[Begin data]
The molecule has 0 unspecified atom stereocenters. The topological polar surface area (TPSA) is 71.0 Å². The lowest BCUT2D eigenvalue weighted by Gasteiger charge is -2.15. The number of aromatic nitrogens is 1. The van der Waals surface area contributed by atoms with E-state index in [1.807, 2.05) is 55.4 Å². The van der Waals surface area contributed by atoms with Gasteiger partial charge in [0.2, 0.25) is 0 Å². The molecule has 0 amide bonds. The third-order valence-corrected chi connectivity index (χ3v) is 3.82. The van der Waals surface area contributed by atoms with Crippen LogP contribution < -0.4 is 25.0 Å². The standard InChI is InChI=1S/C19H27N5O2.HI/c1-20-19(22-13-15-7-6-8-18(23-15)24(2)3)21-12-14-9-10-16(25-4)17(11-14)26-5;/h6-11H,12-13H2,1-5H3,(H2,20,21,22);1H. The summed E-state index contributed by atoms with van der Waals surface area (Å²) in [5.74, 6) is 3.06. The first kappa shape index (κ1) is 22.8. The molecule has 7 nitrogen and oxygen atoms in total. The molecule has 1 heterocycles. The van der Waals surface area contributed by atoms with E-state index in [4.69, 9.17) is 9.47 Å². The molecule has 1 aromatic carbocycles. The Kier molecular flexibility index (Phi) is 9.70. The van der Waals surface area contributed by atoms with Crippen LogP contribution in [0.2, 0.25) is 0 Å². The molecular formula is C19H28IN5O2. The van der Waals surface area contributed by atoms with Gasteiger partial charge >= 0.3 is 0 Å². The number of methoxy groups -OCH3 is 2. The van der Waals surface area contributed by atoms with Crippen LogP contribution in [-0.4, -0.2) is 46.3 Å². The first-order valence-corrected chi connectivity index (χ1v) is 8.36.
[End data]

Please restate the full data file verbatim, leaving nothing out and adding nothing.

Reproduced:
The molecule has 0 unspecified atom stereocenters. The topological polar surface area (TPSA) is 71.0 Å². The lowest BCUT2D eigenvalue weighted by Gasteiger charge is -2.15. The number of aromatic nitrogens is 1. The van der Waals surface area contributed by atoms with E-state index in [1.807, 2.05) is 55.4 Å². The van der Waals surface area contributed by atoms with Gasteiger partial charge in [0.2, 0.25) is 0 Å². The molecule has 0 amide bonds. The third-order valence-corrected chi connectivity index (χ3v) is 3.82. The van der Waals surface area contributed by atoms with Crippen LogP contribution < -0.4 is 25.0 Å². The standard InChI is InChI=1S/C19H27N5O2.HI/c1-20-19(22-13-15-7-6-8-18(23-15)24(2)3)21-12-14-9-10-16(25-4)17(11-14)26-5;/h6-11H,12-13H2,1-5H3,(H2,20,21,22);1H. The summed E-state index contributed by atoms with van der Waals surface area (Å²) in [5.74, 6) is 3.06. The first kappa shape index (κ1) is 22.8. The molecule has 7 nitrogen and oxygen atoms in total. The molecule has 1 heterocycles. The van der Waals surface area contributed by atoms with E-state index in [4.69, 9.17) is 9.47 Å². The molecule has 1 aromatic carbocycles. The Kier molecular flexibility index (Phi) is 9.70. The van der Waals surface area contributed by atoms with Crippen LogP contribution in [0.2, 0.25) is 0 Å². The molecular formula is C19H28IN5O2. The van der Waals surface area contributed by atoms with Gasteiger partial charge >= 0.3 is 0 Å². The number of methoxy groups -OCH3 is 2. The van der Waals surface area contributed by atoms with Crippen LogP contribution in [-0.4, -0.2) is 46.3 Å². The first-order valence-corrected chi connectivity index (χ1v) is 8.36.